CHICAGO — Illinois Gov. Pat Quinn signed the sweeping overhaul of the state's pension system into law on Thursday, calling it a "serious solution to address the most dire fiscal challenge of our time." The legislation will soon face a legal challenge from unions.

Illinois lawmakers ended two years of political gridlock on Tuesday when, in a bipartisan vote, they passed a plan backers say will trim $160 billion off scheduled payments to the system, about $21 billion off $100.5 billion of unfunded liabilities, and $1.5 billion off upcoming annual state contributions.

With Senate Bill 1 set to go into effect on June 1, 2014, however,` labor leaders said they are preparing a legal challenge, arguing that the changes violate the state's constitution which affords strong contractual rights to pension benefits.

"Senate Bill 1 is attempted pension theft, and it's illegal. Once overturned, its purported savings will evaporate, and the state's finances and pension systems will be left in worse shape," the We Are One Illinois coalition of unions said in a statement.

"Our coalition has been consistently in contact with our attorneys, and today we directed them to prepare to file suit. We will challenge SB 1 as violating the constitution and ask for a stay of the legislation's implementation pending a ruling on its constitutionality."

Quinn said the changes in Senate Bill 1 met his legislative priorities of moving the system to full funding in the coming years. He has pressed lawmakers for two years to restructure the system that has seen its unfunded liabilities rise in recent year to a level of $100.5 billion at the close of fiscal 2013. The system is just 39% funded.

Efforts had stalled over political differences as to how to reform the system. Quinn and lawmakers who led the push to get new version of Senate Bill 1 used the occasion of the bill signing to praise each other, putting aside the acrimony that came to a head when Quinn attempted to suspend legislative pay over the summer.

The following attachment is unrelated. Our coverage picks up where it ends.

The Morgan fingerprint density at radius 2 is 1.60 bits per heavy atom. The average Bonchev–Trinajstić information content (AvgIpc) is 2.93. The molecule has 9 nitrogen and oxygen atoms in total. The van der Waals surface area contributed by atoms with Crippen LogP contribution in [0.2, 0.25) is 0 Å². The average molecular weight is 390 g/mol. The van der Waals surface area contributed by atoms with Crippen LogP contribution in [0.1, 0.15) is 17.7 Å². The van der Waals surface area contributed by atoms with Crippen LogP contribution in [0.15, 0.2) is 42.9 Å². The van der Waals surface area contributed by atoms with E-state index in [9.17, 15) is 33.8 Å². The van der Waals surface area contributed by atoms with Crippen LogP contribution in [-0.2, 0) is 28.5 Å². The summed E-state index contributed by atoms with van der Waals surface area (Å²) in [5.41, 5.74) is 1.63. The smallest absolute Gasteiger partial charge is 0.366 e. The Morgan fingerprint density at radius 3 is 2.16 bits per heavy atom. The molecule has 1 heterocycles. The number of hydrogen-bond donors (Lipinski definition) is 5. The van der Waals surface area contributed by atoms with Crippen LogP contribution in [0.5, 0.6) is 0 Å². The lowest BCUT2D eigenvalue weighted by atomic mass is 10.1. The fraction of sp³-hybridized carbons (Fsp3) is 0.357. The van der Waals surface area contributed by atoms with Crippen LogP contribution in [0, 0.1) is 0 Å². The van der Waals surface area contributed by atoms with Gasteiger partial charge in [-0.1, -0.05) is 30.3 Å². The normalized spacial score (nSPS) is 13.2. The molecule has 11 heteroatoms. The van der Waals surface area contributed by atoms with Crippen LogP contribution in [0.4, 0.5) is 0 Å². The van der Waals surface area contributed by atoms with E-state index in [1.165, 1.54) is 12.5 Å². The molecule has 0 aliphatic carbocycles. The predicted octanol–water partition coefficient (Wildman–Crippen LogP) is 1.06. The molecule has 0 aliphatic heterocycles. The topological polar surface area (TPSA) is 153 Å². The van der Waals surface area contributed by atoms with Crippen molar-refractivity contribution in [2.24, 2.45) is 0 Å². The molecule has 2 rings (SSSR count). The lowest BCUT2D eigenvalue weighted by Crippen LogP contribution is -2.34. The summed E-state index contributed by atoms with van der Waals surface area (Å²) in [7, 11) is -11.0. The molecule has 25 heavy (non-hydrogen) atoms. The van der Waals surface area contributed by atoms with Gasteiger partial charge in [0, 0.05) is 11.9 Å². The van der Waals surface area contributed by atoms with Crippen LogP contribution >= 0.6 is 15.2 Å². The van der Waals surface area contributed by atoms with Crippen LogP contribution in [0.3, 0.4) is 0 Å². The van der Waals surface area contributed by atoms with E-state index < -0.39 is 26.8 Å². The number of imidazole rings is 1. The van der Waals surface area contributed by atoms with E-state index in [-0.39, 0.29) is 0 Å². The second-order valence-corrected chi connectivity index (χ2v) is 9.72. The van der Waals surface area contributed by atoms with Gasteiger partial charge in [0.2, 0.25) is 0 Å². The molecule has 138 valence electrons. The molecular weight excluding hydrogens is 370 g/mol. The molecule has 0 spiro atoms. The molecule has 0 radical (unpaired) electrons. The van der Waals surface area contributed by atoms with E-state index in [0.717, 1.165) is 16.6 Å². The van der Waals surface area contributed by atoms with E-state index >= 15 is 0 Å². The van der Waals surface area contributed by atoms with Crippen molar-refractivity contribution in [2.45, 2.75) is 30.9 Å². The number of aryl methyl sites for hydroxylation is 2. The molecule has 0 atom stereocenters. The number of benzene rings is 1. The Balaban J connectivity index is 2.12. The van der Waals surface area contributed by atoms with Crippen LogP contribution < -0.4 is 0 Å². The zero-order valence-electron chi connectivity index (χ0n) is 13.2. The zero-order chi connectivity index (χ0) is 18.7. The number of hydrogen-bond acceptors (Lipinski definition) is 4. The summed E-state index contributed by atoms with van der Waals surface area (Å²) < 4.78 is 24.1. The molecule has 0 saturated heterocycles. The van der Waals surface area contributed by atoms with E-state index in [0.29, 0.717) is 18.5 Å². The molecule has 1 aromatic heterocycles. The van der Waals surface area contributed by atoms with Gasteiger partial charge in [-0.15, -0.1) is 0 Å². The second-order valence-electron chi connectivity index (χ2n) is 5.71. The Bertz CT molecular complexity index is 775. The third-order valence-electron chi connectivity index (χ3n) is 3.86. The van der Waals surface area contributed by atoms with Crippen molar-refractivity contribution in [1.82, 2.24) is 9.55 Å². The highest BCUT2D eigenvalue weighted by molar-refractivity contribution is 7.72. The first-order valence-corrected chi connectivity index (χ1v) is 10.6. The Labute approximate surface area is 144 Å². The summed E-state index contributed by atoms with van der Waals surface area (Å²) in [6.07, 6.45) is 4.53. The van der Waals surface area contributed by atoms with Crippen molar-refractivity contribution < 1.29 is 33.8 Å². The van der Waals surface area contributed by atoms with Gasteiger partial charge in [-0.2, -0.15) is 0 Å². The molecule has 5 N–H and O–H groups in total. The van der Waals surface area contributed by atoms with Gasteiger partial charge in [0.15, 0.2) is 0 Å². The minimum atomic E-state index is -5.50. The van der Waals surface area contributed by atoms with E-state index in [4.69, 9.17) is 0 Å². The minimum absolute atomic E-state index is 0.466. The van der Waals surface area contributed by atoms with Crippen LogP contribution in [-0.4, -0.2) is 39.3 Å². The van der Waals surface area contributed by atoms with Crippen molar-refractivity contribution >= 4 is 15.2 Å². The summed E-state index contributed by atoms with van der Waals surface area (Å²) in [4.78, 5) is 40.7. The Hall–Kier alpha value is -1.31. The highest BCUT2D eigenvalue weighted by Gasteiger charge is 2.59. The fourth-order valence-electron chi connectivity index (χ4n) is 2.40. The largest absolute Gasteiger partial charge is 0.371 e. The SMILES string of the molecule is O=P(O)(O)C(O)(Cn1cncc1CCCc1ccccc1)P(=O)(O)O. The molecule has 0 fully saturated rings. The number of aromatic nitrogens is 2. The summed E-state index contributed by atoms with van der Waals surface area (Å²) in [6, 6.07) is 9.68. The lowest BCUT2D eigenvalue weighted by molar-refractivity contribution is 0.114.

"Illinois is moving forward," Quinn said, offering applase for the legislature's leaders, members of a conference committee appointed to craft a new plan last June, and all lawmakers who voted for the bill.

"This is a major step forward in putting Illinois on the path to financial recovery," Senate Minority Leader Christine Radogno, R-Lemont, said. "It is the result of bipartisan, bicameral negotiations, after a great deal of debate and discussions. It will demonstrate to the credit rating agencies and job creators that we are serious about turning Illinois around."

Under the new law, the state will shift to an actuarially based method that moves the state's system to full funding by 2044. State contributions are guaranteed and pension funds could ask the courts to compel the state to make the payments although lawmakers can vote to change them.

Cost-of-living adjustments will grow at a slow rate than from the current 3% compounded rate on most portions of an annuitant's pension, pensionable salaries will be limited, and retirement ages raised for some. The legislation also allow up to 5% of employees hired before 2010 pension changes took effect to shift to an optional 401(k)-style defined contribution plan.

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